“Kluge-Ruhe always tries to connect resident artists with their peers and other museums across the state and nationally. The Chrysler has provided an extraordinary opportunity for Jenni to work at a top-notch hotshop with established artists, and to reach a broader audience,” said Kluge-Ruhe Director Margo Smith AM.
Jenni Kemarre Martiniello is an award-winning visual artist, poet, writer and photographer of Arrernte, Chinese and Anglo-Celtic descent. She was NAIDOC Artist of the Year in 2010 and in 2013, she won the prestigious Telstra Award at the National Aboriginal and Torres Strait Islander Art Awards. Her works are held in numerous public and private collections including the National Gallery of Australia, the Australian Parliament House Collection, the Corning Museum of Glass and the British Museum. She is based in Canberra and is represented by Sabbia Gallery in Sydney and Paul Johnstone Gallery in Darwin, Australia.
Freshwater Saltwater Weave will be on view September 20, 2018 through January 6, 2019. During her residency in September and October, there are a number of opportunities for the public to meet Jenni and learn more about her art practice. She will be present for questions and conversation at Night at the Museum, Kluge-Ruhe’s summer concert series, on Thursday, September 20 from 5 – 9 pm. She will give a tour of her exhibition on Saturday, September 22 at 10:30 am, and she will deliver an artist talk on Thursday, October 11 at 6:00 pm. In addition to these events, she will be working with Professor Bill Bennett and students in the UVA sculpture department in collaboration with Robin Rogers and the Chrysler Museum’s mobile hotshop. Check kluge-ruhe.org for updated details. Martiniello’s residency is supported by Australia Council for the Arts and the Art Alliance for Contemporary Glass.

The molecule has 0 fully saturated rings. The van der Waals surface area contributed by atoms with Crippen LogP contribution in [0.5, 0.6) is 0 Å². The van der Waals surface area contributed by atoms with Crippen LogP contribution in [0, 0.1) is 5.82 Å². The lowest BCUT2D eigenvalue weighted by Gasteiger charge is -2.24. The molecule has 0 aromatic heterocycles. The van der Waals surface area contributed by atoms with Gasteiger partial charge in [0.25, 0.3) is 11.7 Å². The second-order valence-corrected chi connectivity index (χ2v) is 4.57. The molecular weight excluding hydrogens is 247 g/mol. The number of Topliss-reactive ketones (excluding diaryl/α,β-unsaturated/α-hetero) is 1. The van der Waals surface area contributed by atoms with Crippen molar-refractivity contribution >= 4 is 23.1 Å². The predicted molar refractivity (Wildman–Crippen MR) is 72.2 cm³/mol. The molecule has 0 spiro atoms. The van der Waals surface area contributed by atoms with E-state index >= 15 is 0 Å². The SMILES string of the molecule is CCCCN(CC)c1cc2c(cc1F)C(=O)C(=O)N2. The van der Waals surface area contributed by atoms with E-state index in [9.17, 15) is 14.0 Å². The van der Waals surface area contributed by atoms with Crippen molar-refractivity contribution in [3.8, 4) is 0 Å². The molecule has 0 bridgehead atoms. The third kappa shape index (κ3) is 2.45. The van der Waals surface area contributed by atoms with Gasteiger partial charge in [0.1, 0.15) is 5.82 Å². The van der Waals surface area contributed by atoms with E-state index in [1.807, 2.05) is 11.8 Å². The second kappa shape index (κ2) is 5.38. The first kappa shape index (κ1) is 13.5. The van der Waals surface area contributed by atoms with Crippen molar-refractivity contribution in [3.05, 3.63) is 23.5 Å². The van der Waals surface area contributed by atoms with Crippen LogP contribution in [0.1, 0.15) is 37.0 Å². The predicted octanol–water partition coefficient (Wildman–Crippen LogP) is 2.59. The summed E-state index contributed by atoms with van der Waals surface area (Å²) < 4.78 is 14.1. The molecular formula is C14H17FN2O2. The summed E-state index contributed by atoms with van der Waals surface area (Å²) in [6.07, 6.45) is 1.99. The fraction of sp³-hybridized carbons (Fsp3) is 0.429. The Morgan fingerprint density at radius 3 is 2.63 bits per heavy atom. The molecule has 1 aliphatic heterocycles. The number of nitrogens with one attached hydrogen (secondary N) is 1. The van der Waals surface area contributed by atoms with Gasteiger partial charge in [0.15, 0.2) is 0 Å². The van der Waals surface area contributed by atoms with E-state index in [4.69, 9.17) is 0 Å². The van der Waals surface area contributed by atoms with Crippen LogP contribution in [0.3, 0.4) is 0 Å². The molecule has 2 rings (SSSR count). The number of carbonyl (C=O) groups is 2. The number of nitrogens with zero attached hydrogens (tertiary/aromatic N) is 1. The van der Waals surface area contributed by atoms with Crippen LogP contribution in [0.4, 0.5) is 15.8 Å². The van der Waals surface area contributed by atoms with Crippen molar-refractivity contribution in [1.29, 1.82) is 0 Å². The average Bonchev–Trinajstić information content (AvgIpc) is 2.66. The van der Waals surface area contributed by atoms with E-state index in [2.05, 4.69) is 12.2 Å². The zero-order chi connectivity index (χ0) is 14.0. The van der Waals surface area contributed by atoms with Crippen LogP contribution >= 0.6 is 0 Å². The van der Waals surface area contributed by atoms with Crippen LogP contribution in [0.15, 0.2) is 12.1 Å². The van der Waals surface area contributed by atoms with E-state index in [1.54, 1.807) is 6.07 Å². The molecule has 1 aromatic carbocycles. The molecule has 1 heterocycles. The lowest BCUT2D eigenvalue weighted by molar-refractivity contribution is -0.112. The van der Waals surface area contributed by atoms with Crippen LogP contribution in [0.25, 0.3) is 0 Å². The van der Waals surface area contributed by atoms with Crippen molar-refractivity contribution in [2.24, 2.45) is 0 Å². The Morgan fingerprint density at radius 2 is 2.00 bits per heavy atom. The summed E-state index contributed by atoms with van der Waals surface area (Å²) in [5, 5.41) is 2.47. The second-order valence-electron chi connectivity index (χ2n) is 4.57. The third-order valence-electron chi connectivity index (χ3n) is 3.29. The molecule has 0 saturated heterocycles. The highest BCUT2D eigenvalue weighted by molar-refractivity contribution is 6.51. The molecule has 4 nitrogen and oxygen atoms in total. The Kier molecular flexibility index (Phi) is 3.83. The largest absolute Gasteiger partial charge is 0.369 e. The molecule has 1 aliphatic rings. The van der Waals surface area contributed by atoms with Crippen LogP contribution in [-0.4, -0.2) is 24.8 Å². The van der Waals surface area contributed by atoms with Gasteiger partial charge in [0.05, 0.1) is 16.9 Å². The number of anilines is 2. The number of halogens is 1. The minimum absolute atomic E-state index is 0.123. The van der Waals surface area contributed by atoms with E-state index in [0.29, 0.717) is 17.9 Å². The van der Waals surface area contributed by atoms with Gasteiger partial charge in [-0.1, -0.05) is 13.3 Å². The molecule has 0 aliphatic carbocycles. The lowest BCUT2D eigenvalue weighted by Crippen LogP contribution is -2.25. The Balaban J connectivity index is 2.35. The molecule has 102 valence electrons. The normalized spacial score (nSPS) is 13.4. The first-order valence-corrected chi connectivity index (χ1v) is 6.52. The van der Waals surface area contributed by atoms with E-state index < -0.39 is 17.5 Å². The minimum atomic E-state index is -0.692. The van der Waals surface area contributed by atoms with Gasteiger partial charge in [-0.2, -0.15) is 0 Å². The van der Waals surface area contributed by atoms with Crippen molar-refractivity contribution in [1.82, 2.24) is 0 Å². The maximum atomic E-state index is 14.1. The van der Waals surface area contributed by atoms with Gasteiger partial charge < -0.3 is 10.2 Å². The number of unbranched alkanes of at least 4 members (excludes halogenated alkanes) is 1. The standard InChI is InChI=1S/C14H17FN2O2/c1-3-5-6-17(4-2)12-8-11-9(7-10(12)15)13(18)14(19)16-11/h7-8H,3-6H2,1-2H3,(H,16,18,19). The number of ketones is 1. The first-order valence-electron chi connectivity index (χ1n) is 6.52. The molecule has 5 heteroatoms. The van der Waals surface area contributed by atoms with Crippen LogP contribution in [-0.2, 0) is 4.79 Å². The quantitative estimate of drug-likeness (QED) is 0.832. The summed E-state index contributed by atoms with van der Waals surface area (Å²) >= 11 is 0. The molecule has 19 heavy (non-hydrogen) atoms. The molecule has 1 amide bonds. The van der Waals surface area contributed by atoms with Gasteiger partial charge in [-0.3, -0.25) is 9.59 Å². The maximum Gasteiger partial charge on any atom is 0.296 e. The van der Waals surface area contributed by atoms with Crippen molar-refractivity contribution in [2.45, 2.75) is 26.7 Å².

Top image: Jenni Kemarre Martiniello, Yellow Rushes Fish Basket #2, 2017, hot blown and coldworked glass with canes, 43 x 37.5 x 34 cm, image courtesy the artist.
Bottom image: Jenni Kemarre Martiniello, Medium Green Reeds Eel Trap #4, 2015, hot blown glass with canes, 28 x 95 x 28 cm, image courtesy the artist.
About the Kluge-Ruhe Aboriginal Art Collection of UVA: As the only museum outside Australia solely dedicated to the exhibition and study of Indigenous Australian culture and arts, the Kluge-Ruhe Collection is a global art asset of UVA and Charlottesville. Its collection houses over 1800 objects from across Australia in a variety of media, from eucalyptus bark to acrylic on canvas to photography and sculpture. The museum welcomes more than 25 visiting artists and scholars per year for an array of enriching educational programs and acts as a center for Indigenous Australian art in the United States. It is located on Pantops next to Martha Jefferson Hospital, and is free and open to the public Tuesday – Saturday from 10 am – 4 pm and Sundays from 1 – 5 pm. Learn more at www.kluge-ruhe.org or on the museum’s Facebook page.